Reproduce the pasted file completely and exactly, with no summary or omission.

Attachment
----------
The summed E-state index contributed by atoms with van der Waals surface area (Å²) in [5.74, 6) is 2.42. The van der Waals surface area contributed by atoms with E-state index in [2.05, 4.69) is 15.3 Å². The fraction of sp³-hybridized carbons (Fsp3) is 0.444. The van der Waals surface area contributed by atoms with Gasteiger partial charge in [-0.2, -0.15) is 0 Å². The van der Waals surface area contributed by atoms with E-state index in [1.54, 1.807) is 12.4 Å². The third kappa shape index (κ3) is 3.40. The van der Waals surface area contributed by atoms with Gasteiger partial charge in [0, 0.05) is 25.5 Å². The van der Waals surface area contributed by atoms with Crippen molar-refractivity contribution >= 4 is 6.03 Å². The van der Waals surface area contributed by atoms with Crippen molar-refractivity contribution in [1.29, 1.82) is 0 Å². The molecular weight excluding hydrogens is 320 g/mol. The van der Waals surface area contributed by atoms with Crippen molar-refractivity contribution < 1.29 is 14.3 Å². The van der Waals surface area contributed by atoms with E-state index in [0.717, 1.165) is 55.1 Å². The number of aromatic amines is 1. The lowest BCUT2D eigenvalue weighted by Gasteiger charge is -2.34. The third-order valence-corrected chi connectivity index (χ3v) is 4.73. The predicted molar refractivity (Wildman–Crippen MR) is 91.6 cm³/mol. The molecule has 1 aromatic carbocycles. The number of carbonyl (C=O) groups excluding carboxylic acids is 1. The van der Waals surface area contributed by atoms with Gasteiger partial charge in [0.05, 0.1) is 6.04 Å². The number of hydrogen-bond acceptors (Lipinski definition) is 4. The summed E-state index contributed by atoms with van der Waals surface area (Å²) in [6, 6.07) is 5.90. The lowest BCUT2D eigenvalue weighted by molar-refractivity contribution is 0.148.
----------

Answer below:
The summed E-state index contributed by atoms with van der Waals surface area (Å²) in [5.74, 6) is 2.42. The van der Waals surface area contributed by atoms with E-state index in [2.05, 4.69) is 15.3 Å². The fraction of sp³-hybridized carbons (Fsp3) is 0.444. The van der Waals surface area contributed by atoms with Gasteiger partial charge in [-0.2, -0.15) is 0 Å². The van der Waals surface area contributed by atoms with E-state index in [1.54, 1.807) is 12.4 Å². The third kappa shape index (κ3) is 3.40. The van der Waals surface area contributed by atoms with Gasteiger partial charge in [0, 0.05) is 25.5 Å². The van der Waals surface area contributed by atoms with Crippen molar-refractivity contribution >= 4 is 6.03 Å². The van der Waals surface area contributed by atoms with Crippen molar-refractivity contribution in [1.29, 1.82) is 0 Å². The molecular weight excluding hydrogens is 320 g/mol. The van der Waals surface area contributed by atoms with Crippen molar-refractivity contribution < 1.29 is 14.3 Å². The van der Waals surface area contributed by atoms with E-state index in [0.717, 1.165) is 55.1 Å². The number of aromatic amines is 1. The lowest BCUT2D eigenvalue weighted by Gasteiger charge is -2.34. The third-order valence-corrected chi connectivity index (χ3v) is 4.73. The predicted molar refractivity (Wildman–Crippen MR) is 91.6 cm³/mol. The molecule has 1 aromatic carbocycles. The number of carbonyl (C=O) groups excluding carboxylic acids is 1. The van der Waals surface area contributed by atoms with Gasteiger partial charge in [0.05, 0.1) is 6.04 Å². The number of hydrogen-bond acceptors (Lipinski definition) is 4. The summed E-state index contributed by atoms with van der Waals surface area (Å²) in [6, 6.07) is 5.90. The lowest BCUT2D eigenvalue weighted by molar-refractivity contribution is 0.148.